• Content/ Argument. The writer presents a clear argument and succeeds in drawing deeper connections and points from the sources. The text is quoted to support assertions, and quotes are often analyzed or interpreted. ‘B’ theses usually, however, only scratch the surface of interesting points without probing them in a satisfying way.
    • Primary source analysis is often more descriptive than analytical.
    • Arguments are not always well supported by evidence (textual, oral, visual, etc.).
    • The writer defers too much to secondary sources without venturing his or her own opinions. There may be insufficient originality or no spark in the arguments.
  • Style and Form. ‘B’ theses may be fairly well written in terms of clarity and style; they may also be lacking in this regard and slightly self indulgent, or inattentive to the interests and questions of the reader. Good research and ideas that are not well organized or presented can also result in a ‘B’ range thesis.
    • Presentation of ‘B’ theses may also show more than a handful of errors such as typographical errors and problems with citations. The prose may also be clumsy or unclear on more than a few occasions.

‘C’ range theses

  • Research tends to be unimpressive. Few up to date studies and articles are featured, or few sources of any kind, for that matter. Primary sources are either scarce or are pushed to the background.
  • Content/ Argument
    • Analysis is superficial, showing only a vague grasp of the sources and few insights into their complexities.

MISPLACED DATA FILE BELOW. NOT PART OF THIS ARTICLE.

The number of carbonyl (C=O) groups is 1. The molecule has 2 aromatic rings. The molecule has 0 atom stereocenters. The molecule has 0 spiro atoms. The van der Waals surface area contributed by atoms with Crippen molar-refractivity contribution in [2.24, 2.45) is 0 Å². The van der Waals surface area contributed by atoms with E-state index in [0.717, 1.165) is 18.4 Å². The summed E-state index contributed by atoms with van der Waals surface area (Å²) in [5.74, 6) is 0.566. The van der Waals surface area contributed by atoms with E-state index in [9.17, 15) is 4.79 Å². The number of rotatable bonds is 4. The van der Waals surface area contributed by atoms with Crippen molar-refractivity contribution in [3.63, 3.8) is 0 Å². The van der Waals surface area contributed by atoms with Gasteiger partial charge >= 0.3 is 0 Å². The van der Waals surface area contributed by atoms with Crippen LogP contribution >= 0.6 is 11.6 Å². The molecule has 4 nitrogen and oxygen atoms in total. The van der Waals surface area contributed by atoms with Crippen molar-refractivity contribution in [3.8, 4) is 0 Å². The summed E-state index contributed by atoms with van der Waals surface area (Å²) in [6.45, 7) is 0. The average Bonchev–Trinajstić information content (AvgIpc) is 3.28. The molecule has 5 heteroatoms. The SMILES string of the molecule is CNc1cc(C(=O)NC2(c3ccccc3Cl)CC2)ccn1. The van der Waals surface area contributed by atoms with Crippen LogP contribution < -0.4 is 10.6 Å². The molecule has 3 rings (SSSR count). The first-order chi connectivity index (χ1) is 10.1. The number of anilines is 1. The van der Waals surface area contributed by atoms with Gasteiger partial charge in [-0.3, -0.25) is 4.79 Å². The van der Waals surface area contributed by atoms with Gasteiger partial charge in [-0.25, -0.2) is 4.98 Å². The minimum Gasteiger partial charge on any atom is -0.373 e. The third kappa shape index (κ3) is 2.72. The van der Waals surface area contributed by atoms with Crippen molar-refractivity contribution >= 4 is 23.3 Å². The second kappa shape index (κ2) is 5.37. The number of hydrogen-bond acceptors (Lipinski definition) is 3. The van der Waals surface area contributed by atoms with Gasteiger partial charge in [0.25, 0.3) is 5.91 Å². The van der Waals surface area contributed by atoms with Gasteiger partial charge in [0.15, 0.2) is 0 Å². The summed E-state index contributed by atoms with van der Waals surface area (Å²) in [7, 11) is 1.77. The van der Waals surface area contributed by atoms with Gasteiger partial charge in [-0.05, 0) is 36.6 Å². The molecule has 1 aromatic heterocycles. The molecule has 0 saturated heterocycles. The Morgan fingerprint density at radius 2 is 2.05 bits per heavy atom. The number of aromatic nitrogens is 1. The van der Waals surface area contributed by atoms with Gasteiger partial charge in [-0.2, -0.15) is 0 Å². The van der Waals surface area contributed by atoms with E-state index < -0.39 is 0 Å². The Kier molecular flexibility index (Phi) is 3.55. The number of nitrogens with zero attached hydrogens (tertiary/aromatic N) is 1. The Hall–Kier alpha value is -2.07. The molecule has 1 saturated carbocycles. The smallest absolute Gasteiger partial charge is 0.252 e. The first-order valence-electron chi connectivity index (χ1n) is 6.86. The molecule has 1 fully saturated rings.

• Close reading of and engagement in primary sources are lacking. Instead, the writer’s approach to the sources is overwhelmingly descriptive.
    • The writer neither exhibits a strong argument nor attempts to put his/her stamp on the topic. She or he repeats the conclusions of other scholars.
  • Style and Form are generally deficient, showing signs of haste. There is generally a lack of clarity in presentation and the overall organization is weak. Writing style tends to be lifeless and mechanical.
    • Presentation tends to be sloppy, showing little effort to redraft and edit. Typographical errors, misspellings, grammatical errors, and/or citation problems are frequent. The writer’s prose is awkward and short on clarity.

‘D’ range theses are incomplete on some fundamental level. They show minimal research, little to no analysis, and are wholly or mostly descriptive. Secondary sources heavily dominate the narrative. The arguments are weak or hard to follow, and the prose is rough and full of errors. There is little to no evidence of redrafting or editing.

Failing theses. Theses usually fail for a combination of reasons: they show little or no comprehension of the sources, the arguments are either missing or ill conceived, and the writing is poor. In essence, there is minimal effort here. A writer found guilty of plagiarism by the Academic Panel also receives an ‘F’ on the thesis.